From AP, May 14, 2008

CAPTURE VIDEO

Many of the homeless people who have been camped outside City Hall since late April packed up their belongings and moved late last night. But some lingered under the threat of arrest.

Dozens of demonstrators left several hours after Mayor Tom Potter and leaders of the protest met behind closed doors. They emerged seemingly no closer to finding an answer that would end the stalemate.

But Arthur Rios, a spokesman for the group, later said fears that police might forcefully remove campers played a part in the decision to go.

The protesters want the city to suspend its anti-camping and anti-loitering laws. Those allow police to cite people who sleep outdoors on public property or sit on downtown sidewalks.

Potter told demonstrators he was not saying they couldn’t protest, but he said “when you protest, you still must follow city laws.”

From AP, May 13, 2008

Many of the homeless people who have been camped outside City Hall since late April packed up their belongings and moved late last night. But some lingered under the threat of arrest.

Dozens of demonstrators left several hours after Mayor Tom Potter and leaders of the protest met behind closed doors. They emerged seemingly no closer to finding an answer that would end the stalemate. But Arthur Rios, a spokesman for the group, later said fears that police might forcefully remove campers played a part in the decision to go.

The protesters want the city to suspend its anti-camping and anti-loitering laws. Those allow police to cite people who sleep outdoors on public property or sit on downtown sidewalks.

Potter told demonstrators he was not saying they couldn’t protest, but he said “when you protest, you still must follow city laws.”

From AP.com on May 7, 2008

After police shooed them from under the bridges, homeless people made their way to Portland City Hall in late April and have been camping outside in protest ever since.

They say the city hasn’t done enough for homeless people, and they want an end to the city’s law against camping on public property and sitting on sidewalks.

“Safe places to camp, for people who prefer that, should be made available,” said Wesley Flowers, a homeless protester.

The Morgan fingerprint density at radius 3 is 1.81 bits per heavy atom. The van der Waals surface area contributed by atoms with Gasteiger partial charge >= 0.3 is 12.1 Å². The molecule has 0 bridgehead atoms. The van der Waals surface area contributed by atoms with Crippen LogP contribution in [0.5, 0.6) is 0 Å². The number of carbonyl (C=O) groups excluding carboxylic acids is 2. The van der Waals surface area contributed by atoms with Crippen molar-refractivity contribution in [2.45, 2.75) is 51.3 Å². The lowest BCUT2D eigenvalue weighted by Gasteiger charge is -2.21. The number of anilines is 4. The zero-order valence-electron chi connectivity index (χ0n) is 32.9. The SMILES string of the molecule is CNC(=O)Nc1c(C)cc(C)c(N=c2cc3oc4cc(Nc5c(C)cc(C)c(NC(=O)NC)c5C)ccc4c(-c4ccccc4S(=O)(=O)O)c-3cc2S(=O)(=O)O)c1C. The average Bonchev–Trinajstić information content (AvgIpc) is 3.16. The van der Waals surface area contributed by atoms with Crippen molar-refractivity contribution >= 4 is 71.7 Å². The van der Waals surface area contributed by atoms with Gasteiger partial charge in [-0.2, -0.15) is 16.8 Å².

But mayoral spokesman John Doussard says that ending the camping ban or sit-lie ordinance “is not on the table.”

City and nonprofit workers, meanwhile, were scrambling to find temporary shelter space.

A dozen beds opened this week at the Salvation Army Female Emergency Shelter. The Salvation Army and city were working to open 90 more for men and maybe some couples. But those beds would only be open through June.

Central Precinct Commander Mike Reese said police make “sweeps” under the bridges in the spring as winter shelters close and homeless camps swell, bringing more crime and threats to vulnerable campers.

Police work with social agencies and give several days notice before sweeps. Still, Reese said, officers found many campers in an April 29 sweep and had to tell them to get on a shelter waiting list or find an out-of-the-way camping spot.

Couples and people with dogs are barred from most shelters, and they want what protester Joseph van der Heiden calls “a safe zone” to camp outdoors.

Others want an indoor bed and care for health concerns including seizures, post-traumatic stress disorder and pregnancy.

Many want help getting long-term housing but need a place to sleep in the interim, said Marc Jolin, executive director of JOIN, a nonprofit that works to house the homeless.

Reese and Doussard said the city has no plans to sweep protesters from Fourth Avenue as long as they obey the laws.

Reese said police have had a couple of calls about protesters threatening other protesters, but few problems. The mayor’s office had just five phone calls about the protest by Tuesday and 10 e-mails, some from out of state, Doussard said.

A couple of dozen people lie against concrete balustrades and walls. They say they get few hostile comments, and most people ignore them.